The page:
Much of the dispute in this case centers around plaintiff's employment status. Plaintiff contends that he was expected to be available to work when called, even if he was not scheduled to work those hours. (Plaintiff's Counterstatement at ¶ 1). Plaintiff had often been called to duty by the Borough during hours for which he was not scheduled. (Id. at ¶ 2). Plaintiff insists that he reported for duty whenever called, and never refused to work because of responsibilities from another job. (Id. at ¶ 3). Plaintiff also asserts that he served as part of the Pennsylvania Attorney General's Drug Task Force while working for the Borough. (Id. at ¶ 5). That work frequently led to calls for plaintiff to come to work on short notice. (Id.). Defendants contend that plaintiff had simultaneous employment in several different jurisdictions and was expected to work only when not engaged somewhere else. (Defendant's Response at ¶ 1). The parties dispute whether plaintiff was available to work in the Borough every day of the week. (Compare Plaintiff's Counterstatement at ¶ 6; Defendants' Response at ¶ 6). When plaintiff worked for the police department, he performed his regular duties. (Plaintiff's Counterstatement at ¶ 7).*fn2 The parties dispute whether plaintiff's work for the Borough's Police Department was his main source of income. (Id. at ¶ 8; Defendants' Response at ¶ 8). Defendants contend that plaintiff regularly supplemented his employment with income from other jurisdictions. (Defendants' Response at ¶ 8). The parties likewise disagree over whether plaintiff's work with defendants was his primary employment. (Plaintiff's Counterstatement at ¶ 9; Defendants' Response at ¶ 9).

Plaintiff also contends that he engaged in regular police duties while working for the defendants, including answering 911 calls and conducting criminal and drug investigations. (Plaintiff's Counterstatement at ¶ 10). Defendants point out that plaintiff engaged in some unauthorized behavior while at work. (Defendants' Response at ¶ 10). Plaintiff also received a uniform allowance from the Borough. (Plaintiff's Counterstatement at ¶ 11).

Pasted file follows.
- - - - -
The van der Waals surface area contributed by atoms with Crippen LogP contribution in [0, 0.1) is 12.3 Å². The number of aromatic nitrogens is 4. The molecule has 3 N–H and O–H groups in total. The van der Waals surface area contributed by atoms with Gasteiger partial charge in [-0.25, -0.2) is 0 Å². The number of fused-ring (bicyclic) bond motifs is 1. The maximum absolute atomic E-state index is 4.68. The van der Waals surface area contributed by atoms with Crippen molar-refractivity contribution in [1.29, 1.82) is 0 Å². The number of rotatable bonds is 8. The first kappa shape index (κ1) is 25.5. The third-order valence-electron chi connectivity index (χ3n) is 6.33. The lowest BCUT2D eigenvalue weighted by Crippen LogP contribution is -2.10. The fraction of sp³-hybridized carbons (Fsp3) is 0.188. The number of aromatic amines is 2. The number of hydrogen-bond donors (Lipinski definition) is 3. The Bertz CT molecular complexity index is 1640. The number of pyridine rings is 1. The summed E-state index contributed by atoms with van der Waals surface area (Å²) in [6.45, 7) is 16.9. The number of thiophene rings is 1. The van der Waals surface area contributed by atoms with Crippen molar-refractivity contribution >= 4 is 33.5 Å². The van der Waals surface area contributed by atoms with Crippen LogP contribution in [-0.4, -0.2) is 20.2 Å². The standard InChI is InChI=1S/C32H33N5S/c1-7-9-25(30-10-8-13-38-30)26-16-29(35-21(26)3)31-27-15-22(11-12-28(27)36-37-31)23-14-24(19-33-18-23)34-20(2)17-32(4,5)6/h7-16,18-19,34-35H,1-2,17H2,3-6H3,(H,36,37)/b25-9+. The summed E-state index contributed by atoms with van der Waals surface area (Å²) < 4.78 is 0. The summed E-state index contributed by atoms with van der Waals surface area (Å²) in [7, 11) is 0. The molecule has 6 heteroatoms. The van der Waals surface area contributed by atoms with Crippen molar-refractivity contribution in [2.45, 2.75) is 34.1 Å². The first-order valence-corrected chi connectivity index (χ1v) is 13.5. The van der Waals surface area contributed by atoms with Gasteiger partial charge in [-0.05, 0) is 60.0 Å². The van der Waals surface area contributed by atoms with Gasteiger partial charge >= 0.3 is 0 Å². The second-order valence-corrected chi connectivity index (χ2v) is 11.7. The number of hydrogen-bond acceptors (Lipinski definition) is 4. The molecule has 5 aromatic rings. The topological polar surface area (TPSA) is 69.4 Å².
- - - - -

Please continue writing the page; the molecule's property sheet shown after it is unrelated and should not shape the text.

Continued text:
Also in dispute in this case is the level of political activity in which plaintiff was involved before his termination. Plaintiff contends that he supported the election of defendants' political opponents to the West Pittston Borough Council. (Id. at ¶ 15). Defendant Goldsworthy ran for Borough of West Pittston Mayor in 2005 and was joined on the ticket by Defendants Thornton, Bugelholl, Musinski and Lescavage. (Id. at ¶ 22). They all ran as Republicans. (Id.). Plaintiff attended various functions, including breakfasts and parties held by the defendants' political opponents, and spoke in those candidates' favor with many people. (Id. at ¶ 15).

He urged others not to vote for defendants. (Id. at ¶ 16). Defendants deny they were aware of plaintiffs' support for their opponents. (Defendants' Response at ¶¶ 15-16). Plaintiff disputes this. (Plaintiff's Counterstatement at ¶¶ 17-19). He contends that the firing of Police Officer Joseph Campbell became an issue in the campaign, and that he did not support the defendants' position. (Id. at ¶ 17). According to plaintiff, Defendant Musinski knew that plaintiff did not attend political activities in support of the defendants' preferred candidates. (Id. at ¶ 18). Defendants contend that Musinski's recollections of these events were more equivocal. (Id.).

Plaintiff alleges that Defendant Goldsworthy never took or recommended any adverse employment activity against him until after the 2005 primary election. (Id. at ΒΆ 20). Defendants respond to this allegation by stating that Mayor Goldsworthy suspended plaintiff in December 2005, but does not address the allegation that the mayor took no ...